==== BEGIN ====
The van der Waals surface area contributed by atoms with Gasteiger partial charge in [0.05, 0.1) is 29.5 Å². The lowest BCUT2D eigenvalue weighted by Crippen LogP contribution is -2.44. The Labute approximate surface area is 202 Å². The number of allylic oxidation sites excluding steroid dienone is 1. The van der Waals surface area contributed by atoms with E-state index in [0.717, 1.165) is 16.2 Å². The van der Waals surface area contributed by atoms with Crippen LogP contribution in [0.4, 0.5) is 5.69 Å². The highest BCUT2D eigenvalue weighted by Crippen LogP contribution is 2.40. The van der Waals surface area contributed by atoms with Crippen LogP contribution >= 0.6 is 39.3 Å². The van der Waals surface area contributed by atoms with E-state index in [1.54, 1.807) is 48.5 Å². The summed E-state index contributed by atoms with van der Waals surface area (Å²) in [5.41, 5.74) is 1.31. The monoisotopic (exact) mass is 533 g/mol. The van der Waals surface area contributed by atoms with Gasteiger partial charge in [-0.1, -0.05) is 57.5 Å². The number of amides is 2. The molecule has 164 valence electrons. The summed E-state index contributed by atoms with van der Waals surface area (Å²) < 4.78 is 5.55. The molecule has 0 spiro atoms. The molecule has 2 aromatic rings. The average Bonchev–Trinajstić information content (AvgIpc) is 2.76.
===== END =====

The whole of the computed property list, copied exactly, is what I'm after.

The van der Waals surface area contributed by atoms with Gasteiger partial charge in [0.05, 0.1) is 29.5 Å². The lowest BCUT2D eigenvalue weighted by Crippen LogP contribution is -2.44. The Labute approximate surface area is 202 Å². The number of allylic oxidation sites excluding steroid dienone is 1. The van der Waals surface area contributed by atoms with E-state index in [0.717, 1.165) is 16.2 Å². The van der Waals surface area contributed by atoms with Crippen LogP contribution in [0.4, 0.5) is 5.69 Å². The highest BCUT2D eigenvalue weighted by Crippen LogP contribution is 2.40. The van der Waals surface area contributed by atoms with Crippen LogP contribution >= 0.6 is 39.3 Å². The van der Waals surface area contributed by atoms with E-state index in [1.54, 1.807) is 48.5 Å². The summed E-state index contributed by atoms with van der Waals surface area (Å²) in [5.41, 5.74) is 1.31. The monoisotopic (exact) mass is 533 g/mol. The van der Waals surface area contributed by atoms with Gasteiger partial charge in [-0.1, -0.05) is 57.5 Å². The number of amides is 2. The molecule has 164 valence electrons. The summed E-state index contributed by atoms with van der Waals surface area (Å²) < 4.78 is 5.55. The molecule has 0 spiro atoms. The molecule has 2 aromatic rings. The average Bonchev–Trinajstić information content (AvgIpc) is 2.76.